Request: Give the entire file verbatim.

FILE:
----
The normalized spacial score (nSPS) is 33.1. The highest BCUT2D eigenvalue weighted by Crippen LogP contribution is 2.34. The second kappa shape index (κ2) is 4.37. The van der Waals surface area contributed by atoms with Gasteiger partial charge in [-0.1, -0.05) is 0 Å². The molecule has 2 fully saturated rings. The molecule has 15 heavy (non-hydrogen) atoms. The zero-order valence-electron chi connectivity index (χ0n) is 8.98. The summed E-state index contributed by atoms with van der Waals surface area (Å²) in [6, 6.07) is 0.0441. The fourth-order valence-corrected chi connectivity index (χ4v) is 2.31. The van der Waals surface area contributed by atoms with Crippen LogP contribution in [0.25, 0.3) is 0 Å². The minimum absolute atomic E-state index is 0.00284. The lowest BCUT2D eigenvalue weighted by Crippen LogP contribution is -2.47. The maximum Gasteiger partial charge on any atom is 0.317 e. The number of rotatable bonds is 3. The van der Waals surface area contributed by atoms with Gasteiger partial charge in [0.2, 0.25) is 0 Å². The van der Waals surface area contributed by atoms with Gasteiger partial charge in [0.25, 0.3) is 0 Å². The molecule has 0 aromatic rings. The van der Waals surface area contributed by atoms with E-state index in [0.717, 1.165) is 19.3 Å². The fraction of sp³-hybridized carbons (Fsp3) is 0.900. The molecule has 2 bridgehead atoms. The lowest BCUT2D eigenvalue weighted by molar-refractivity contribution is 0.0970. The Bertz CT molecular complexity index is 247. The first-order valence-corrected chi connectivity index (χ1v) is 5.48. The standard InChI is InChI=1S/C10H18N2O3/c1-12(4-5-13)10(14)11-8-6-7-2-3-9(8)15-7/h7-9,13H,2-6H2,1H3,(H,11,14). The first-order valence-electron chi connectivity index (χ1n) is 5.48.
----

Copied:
The normalized spacial score (nSPS) is 33.1. The highest BCUT2D eigenvalue weighted by Crippen LogP contribution is 2.34. The second kappa shape index (κ2) is 4.37. The van der Waals surface area contributed by atoms with Gasteiger partial charge in [-0.1, -0.05) is 0 Å². The molecule has 2 fully saturated rings. The molecule has 15 heavy (non-hydrogen) atoms. The zero-order valence-electron chi connectivity index (χ0n) is 8.98. The summed E-state index contributed by atoms with van der Waals surface area (Å²) in [6, 6.07) is 0.0441. The fourth-order valence-corrected chi connectivity index (χ4v) is 2.31. The van der Waals surface area contributed by atoms with Crippen LogP contribution in [0.25, 0.3) is 0 Å². The minimum absolute atomic E-state index is 0.00284. The lowest BCUT2D eigenvalue weighted by Crippen LogP contribution is -2.47. The maximum Gasteiger partial charge on any atom is 0.317 e. The number of rotatable bonds is 3. The van der Waals surface area contributed by atoms with Gasteiger partial charge in [0.2, 0.25) is 0 Å². The van der Waals surface area contributed by atoms with Gasteiger partial charge in [0.25, 0.3) is 0 Å². The molecule has 0 aromatic rings. The van der Waals surface area contributed by atoms with E-state index in [0.717, 1.165) is 19.3 Å². The fraction of sp³-hybridized carbons (Fsp3) is 0.900. The molecule has 2 bridgehead atoms. The lowest BCUT2D eigenvalue weighted by molar-refractivity contribution is 0.0970. The Bertz CT molecular complexity index is 247. The first-order valence-corrected chi connectivity index (χ1v) is 5.48. The standard InChI is InChI=1S/C10H18N2O3/c1-12(4-5-13)10(14)11-8-6-7-2-3-9(8)15-7/h7-9,13H,2-6H2,1H3,(H,11,14). The first-order valence-electron chi connectivity index (χ1n) is 5.48.